In this podcast, Tom Mullooly discusses several reasons why
Citibank would consider selling Smith Barney, to their competitor, Morgan Stanley.
There are several reasons why Citibank may be considering this transaction, including:
Citibank simply needs the money
Volume is down, and projected to stay down in stocks and products
Margins are down
The new product pipeline has dried up
Liabilities are increasing (including legal expenses and the cost of severance)
And finally, Tom discusses the “secret sauce” retail brokerages have employed for years, that may now be going away.
On Friday afternoon, January 9, 2009 Citibank announced that they were in talks with Morgan Stanley to discuss a possible sale of their Smith Barney brokerage unit to their competitor, Morgan Stanley.
What would a combined Morgan Stanley — Smith Barney firm look like?
A combined Morgan Stanley — Smith Barney sales force would total approximately 18,000 — before any cuts were made. And I would expect many of the overlapping branches to be closed.
From the street level, there are many towns and cities across the United States where as Smith Barney branch sits directly across the street from a Morgan Stanley branch. On a local level, there would be tremendous consolidation — and elimination. It would be very clear to the lower end producer at both firms, that their days are numbered.
There simply wouldn’t be any room for the bottom 20% of the combined sales force any longer.
Why would Citibank be considering such a drastic move? There are several reasons:
Citibank needs the cash. After receiving $45 billion in a capital infusion from the federal government, Citibank is now exploring every single possible way to raise money. Clearly, they feel this franchise (Smith Barney) still carries a valuable price tag, but there has to be some doubt, collectively among Citibank board members that perhaps the future value of Smith Barney may not be as great as it is today.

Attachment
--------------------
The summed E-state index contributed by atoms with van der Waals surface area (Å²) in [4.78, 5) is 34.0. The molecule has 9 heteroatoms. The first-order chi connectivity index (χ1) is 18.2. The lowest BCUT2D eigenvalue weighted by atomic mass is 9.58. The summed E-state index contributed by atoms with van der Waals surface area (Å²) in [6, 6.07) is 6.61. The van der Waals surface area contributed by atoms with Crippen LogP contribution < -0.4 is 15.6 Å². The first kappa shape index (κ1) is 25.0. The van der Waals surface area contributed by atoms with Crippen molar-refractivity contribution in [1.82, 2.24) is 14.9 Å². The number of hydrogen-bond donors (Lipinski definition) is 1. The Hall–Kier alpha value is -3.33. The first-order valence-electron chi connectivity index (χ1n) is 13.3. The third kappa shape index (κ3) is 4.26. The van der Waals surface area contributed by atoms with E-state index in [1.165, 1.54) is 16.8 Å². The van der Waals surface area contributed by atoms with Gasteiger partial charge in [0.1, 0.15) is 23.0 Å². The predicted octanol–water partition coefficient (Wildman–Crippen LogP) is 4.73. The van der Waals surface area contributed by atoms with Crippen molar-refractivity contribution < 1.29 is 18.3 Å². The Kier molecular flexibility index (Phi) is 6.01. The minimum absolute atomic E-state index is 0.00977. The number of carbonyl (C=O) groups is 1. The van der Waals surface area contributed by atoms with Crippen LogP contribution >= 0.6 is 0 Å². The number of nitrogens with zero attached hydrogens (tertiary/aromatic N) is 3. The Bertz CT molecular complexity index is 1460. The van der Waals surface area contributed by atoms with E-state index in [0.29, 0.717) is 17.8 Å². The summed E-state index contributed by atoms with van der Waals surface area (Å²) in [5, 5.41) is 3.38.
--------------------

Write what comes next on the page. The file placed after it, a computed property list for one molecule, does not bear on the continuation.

Margins are down. This should not be a shock for most people: sometimes, buying 100 shares of stock at a retail brokerage firm can cost you between $50 and $100 in commission. You can buy the same stock through a discount broker for $15 or less. Additionally, the commission you are charged at a full service brokerage firm is often not shared with the broker. In recent years, brokerage firms began policies that stopped paying brokers for transactions generating less then $25, soon it became “less then $50”, then it became “less than $75.” The individual broker was getting squeezed out of his own business — his own firm would pocket the commission on small trades. 25 years ago, a brokers were often paid 50% of the transaction. Meaning, if a client generated $1000 in commissions, the payout to the broker was $500. While some of the highest revenue-generating brokers receive a 40% payout, more and more brokers are finding themselves receiving a payout somewhere between 25% and 30% of the gross commission. This is pre-tax.